Ethical investors looking to invest on their terms
Ethical investing, otherwise know as sustainable or responsible investing is on the rise. Some reports put the growth rates at 86% year on year for the last 3 years, with billions of dollars now invested ethically around the world.
But where is the growth coming from? We at Goodments, a new invetsment app that matches investors to shares based on their environmental, social and ethical values, believe its coming from millennials.
We have conducted a number of pieces of research over the last 6 months and the following are a collection of our findings:
We are always surprised at the maturity and foresight, particularly of our younger supporters, when it comes to both their responsibility to live their in a sustainable way, but also to manage and grow their money with the same mindset. We’ve met people in their final year of university who are signing up to Goodments as they want to be prepared for when they enter the workforce. As well as people who are a few years into their careers with savings accounts of $40k +, who are now starting to look at alternatives to cash savings, to help them grow their wealth in a sustainable way and allow them to get ahead.
Whats interesting, is that when it comes to the balance of financial performance and sustainability performance, these more ethically minded investors are willing to accept slightly lower financial returns for good environmental, social and ethical performance.
Luckily, this could be a mute point, with plenty of research now suggesting that investments in sustainable companies, outperform investments in their less sustainable peers.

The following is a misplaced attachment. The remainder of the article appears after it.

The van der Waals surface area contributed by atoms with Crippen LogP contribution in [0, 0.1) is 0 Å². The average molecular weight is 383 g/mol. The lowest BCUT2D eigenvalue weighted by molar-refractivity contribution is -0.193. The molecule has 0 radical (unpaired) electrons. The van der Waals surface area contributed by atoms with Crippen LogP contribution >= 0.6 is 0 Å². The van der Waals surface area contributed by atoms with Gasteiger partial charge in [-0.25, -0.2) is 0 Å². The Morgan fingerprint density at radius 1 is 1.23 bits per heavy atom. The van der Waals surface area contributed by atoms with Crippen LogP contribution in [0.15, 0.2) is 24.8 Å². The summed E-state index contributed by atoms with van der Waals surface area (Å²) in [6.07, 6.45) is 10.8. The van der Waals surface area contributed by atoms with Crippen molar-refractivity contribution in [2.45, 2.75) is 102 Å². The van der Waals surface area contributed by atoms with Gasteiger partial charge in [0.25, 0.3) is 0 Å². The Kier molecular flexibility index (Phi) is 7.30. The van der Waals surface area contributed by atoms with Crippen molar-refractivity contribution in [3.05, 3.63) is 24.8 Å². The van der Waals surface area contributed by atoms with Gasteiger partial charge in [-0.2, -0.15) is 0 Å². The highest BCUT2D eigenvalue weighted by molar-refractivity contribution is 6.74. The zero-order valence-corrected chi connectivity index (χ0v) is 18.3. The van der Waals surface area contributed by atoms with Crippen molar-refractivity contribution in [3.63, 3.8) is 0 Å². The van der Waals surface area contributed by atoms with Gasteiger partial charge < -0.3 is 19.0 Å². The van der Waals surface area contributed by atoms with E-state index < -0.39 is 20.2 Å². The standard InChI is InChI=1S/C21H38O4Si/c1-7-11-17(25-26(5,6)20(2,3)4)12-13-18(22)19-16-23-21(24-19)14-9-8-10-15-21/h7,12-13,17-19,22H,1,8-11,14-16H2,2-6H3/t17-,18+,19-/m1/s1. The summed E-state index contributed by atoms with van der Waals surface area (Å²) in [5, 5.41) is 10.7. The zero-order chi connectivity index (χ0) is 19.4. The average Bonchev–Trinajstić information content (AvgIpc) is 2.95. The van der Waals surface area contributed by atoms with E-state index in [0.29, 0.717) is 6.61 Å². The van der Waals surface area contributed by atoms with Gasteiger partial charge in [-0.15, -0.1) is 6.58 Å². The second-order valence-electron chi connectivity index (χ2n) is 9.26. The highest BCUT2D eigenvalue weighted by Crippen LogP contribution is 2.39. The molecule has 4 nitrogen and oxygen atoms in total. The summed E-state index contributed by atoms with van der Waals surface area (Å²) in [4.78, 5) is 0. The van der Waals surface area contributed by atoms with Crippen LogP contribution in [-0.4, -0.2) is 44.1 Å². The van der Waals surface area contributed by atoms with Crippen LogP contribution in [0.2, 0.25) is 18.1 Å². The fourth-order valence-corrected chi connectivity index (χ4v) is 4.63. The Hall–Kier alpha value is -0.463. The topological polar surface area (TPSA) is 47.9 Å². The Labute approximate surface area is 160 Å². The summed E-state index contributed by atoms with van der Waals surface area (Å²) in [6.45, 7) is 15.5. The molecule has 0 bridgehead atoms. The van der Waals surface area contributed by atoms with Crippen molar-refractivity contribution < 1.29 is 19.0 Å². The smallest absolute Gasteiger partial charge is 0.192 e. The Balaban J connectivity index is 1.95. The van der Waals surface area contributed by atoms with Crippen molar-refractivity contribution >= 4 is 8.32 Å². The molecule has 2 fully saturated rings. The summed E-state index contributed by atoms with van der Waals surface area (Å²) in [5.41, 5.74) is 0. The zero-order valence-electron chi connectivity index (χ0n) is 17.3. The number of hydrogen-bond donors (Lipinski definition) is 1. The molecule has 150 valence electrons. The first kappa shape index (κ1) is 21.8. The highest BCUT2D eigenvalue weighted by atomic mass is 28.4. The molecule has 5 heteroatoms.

There are commonalities in personality traits of those want to invest ethically. The strongest and most common traits focus on empathy, thoughtfulness, imagination and a desire to overcome challenges. These traits tend to manifest themselves in the ability for people to accept uncertainty and process abstract information. All key strengths when it comes to thinking about taking action on sustainability issues and to process the often disparate information sources to form a view of a company to invest in.
Although there are common personality traits between sustainable investors, there are differences in what causes each person holds closest to their heart. These preferences influence what business practices different people want to support.
Likewise, there are key differences in what each person deems to be unacceptable when it comes to investing in companies.
Overall ethical investors are looking to invest on their terms. This means that increasingly they are looking for a more complete picture of a company’s performance, which includes not only financial performance but also environmental, social and ethical performance. When making their choices in which companies to follow and which to exclude, the decision becomes very personal.
Image: Martin Reisch